Friday, November 23, 2018
In her Decision and Order in People of State of New York v. Donald Trump (and three of the Trump children and the Trump Foundation), Justice Saliann Scarpulla denied Trumps' motion to dismiss the complaint by New York's Attorney General seeking dissolution of the Trump Foundation for violations of New York's Not-for-Profit Corporation Law and New York Estates, Powers, and Trusts Law.
The motion to dismiss argued in part that the state court lacked jurisdiction over "Mr. Trump" because pursuant to the Supremacy Clause, Article VI, a "sitting president may not be sued. As Justice Scarpulla stated, the New York Attorney General noted that Trump "failed to cite a single case in which any court has dismissed a civil action against a sitting president on Supremacy Clause grounds, where, as here, the action is based on the president's unofficial acts." Justice Scarpulla relied the United States Supreme Court's unanimous 1997 decision of Clinton v. Jones holding that then-President Clinton was subject to a civil action, and agreeing with another New York judge in Zervos v. Trump, held that this extended to state courts as well as federal. Justice Scarpulla rejected Trump's arguments that state courts are less fair to federal officials and less able to manage accommodations for a sitting president, pointing out that state courts were equally fair and competent. She also rejected the argument that state courts were less suited to address legal issues against federal officials: "The dissenting opinion that Respondents cite for this proposition simply noted that federal courts have greater expertise than state courts in applying federal law" and here, "resolution of the petition is governed entirely by New York law, thus a federal court's alleged superior knowledge of federal law is inapposite."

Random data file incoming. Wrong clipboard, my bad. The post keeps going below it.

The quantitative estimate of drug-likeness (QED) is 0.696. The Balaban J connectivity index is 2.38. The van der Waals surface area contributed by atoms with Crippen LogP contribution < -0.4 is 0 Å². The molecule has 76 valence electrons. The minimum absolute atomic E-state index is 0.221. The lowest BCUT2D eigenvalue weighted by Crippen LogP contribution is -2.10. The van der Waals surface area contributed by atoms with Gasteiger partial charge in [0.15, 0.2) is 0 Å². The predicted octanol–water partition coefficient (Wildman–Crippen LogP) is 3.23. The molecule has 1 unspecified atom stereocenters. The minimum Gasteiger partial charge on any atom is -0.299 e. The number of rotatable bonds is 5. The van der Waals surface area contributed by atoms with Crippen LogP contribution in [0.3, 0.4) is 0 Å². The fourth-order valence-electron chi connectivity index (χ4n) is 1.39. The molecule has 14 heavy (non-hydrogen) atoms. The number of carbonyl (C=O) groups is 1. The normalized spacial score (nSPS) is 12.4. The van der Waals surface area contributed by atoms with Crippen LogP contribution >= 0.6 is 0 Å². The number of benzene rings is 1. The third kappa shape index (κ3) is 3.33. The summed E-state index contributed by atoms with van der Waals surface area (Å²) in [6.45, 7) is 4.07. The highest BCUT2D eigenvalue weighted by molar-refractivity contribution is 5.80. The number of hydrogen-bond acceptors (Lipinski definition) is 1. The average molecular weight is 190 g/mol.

The Trump respondents also argued the petition should be dismissed because of bias by the former Attorney General and the office as a whole. Justice Scarpulla concluded that there was not a sufficient evidentiary basis for bias, conflict of interest, or abuse of confidence, and that "given the very serious allegations set forth in the petition," there is "no basis for finding that animus and bias were the sole motivating factors" for the petition.
The Trump respondents also raised grounds for dismissal of specific claims, including claims surrounding the misuse of foundation funds during the campaign; Justice Scarpulla rejected all of these.
Justice Scarpulla's order notes that the Foundation has been "attempting to voluntarily dissolve for the past two years" and urges the parties to reach an agreement leading to that dissolution. Justice Scarpulla did dismiss as moot one count of the petition which sought an injunction against continuing operation of the Foundation, stating that the Trumps were attempting to dissolve the foundation and that no injunction was necessary.
This decision by a trial judge — New York's Supreme Courts are trial courts — is not a final order, but if Trump's past litigation strategies are any indication, he will attempt to forestall answering the petition, which Justice Scarpulla ordered be done within 45 days.